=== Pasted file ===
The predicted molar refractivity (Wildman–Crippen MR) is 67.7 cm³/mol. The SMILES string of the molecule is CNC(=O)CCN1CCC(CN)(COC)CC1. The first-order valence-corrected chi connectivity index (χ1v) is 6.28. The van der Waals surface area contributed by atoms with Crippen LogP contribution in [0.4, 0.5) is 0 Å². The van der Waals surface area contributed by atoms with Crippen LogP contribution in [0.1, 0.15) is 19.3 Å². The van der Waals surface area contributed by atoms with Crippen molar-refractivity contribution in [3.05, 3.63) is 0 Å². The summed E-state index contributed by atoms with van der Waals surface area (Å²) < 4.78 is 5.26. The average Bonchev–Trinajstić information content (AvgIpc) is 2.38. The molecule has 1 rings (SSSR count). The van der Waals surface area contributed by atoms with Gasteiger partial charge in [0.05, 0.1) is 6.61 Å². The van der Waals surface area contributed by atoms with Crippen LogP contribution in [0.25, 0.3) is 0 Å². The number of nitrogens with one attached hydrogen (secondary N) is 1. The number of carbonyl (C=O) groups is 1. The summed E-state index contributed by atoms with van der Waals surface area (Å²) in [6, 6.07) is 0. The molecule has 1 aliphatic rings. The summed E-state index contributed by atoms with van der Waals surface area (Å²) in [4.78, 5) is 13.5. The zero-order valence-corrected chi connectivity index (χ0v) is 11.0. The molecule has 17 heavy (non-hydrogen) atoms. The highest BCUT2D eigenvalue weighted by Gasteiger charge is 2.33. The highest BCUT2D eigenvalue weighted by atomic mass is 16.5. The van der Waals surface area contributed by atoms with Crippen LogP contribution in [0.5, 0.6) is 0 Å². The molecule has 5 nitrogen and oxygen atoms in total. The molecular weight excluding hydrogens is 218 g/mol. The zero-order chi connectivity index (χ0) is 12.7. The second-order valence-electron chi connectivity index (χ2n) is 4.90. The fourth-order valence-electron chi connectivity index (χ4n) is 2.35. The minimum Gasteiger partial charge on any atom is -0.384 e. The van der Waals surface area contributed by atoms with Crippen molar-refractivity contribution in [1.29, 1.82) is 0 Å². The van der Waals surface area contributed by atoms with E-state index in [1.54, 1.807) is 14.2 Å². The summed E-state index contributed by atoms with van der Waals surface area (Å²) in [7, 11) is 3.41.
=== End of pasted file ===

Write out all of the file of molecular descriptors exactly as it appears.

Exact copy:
The predicted molar refractivity (Wildman–Crippen MR) is 67.7 cm³/mol. The SMILES string of the molecule is CNC(=O)CCN1CCC(CN)(COC)CC1. The first-order valence-corrected chi connectivity index (χ1v) is 6.28. The van der Waals surface area contributed by atoms with Crippen LogP contribution in [0.4, 0.5) is 0 Å². The van der Waals surface area contributed by atoms with Crippen LogP contribution in [0.1, 0.15) is 19.3 Å². The van der Waals surface area contributed by atoms with Crippen molar-refractivity contribution in [3.05, 3.63) is 0 Å². The summed E-state index contributed by atoms with van der Waals surface area (Å²) < 4.78 is 5.26. The average Bonchev–Trinajstić information content (AvgIpc) is 2.38. The molecule has 1 rings (SSSR count). The van der Waals surface area contributed by atoms with Gasteiger partial charge in [0.05, 0.1) is 6.61 Å². The van der Waals surface area contributed by atoms with Crippen LogP contribution in [0.25, 0.3) is 0 Å². The number of nitrogens with one attached hydrogen (secondary N) is 1. The number of carbonyl (C=O) groups is 1. The summed E-state index contributed by atoms with van der Waals surface area (Å²) in [6, 6.07) is 0. The molecule has 1 aliphatic rings. The summed E-state index contributed by atoms with van der Waals surface area (Å²) in [4.78, 5) is 13.5. The zero-order valence-corrected chi connectivity index (χ0v) is 11.0. The molecule has 17 heavy (non-hydrogen) atoms. The highest BCUT2D eigenvalue weighted by Gasteiger charge is 2.33. The highest BCUT2D eigenvalue weighted by atomic mass is 16.5. The van der Waals surface area contributed by atoms with Crippen LogP contribution in [0.5, 0.6) is 0 Å². The molecule has 5 nitrogen and oxygen atoms in total. The molecular weight excluding hydrogens is 218 g/mol. The zero-order chi connectivity index (χ0) is 12.7. The second-order valence-electron chi connectivity index (χ2n) is 4.90. The fourth-order valence-electron chi connectivity index (χ4n) is 2.35. The minimum Gasteiger partial charge on any atom is -0.384 e. The van der Waals surface area contributed by atoms with Crippen molar-refractivity contribution in [1.29, 1.82) is 0 Å². The van der Waals surface area contributed by atoms with E-state index in [1.54, 1.807) is 14.2 Å². The summed E-state index contributed by atoms with van der Waals surface area (Å²) in [7, 11) is 3.41.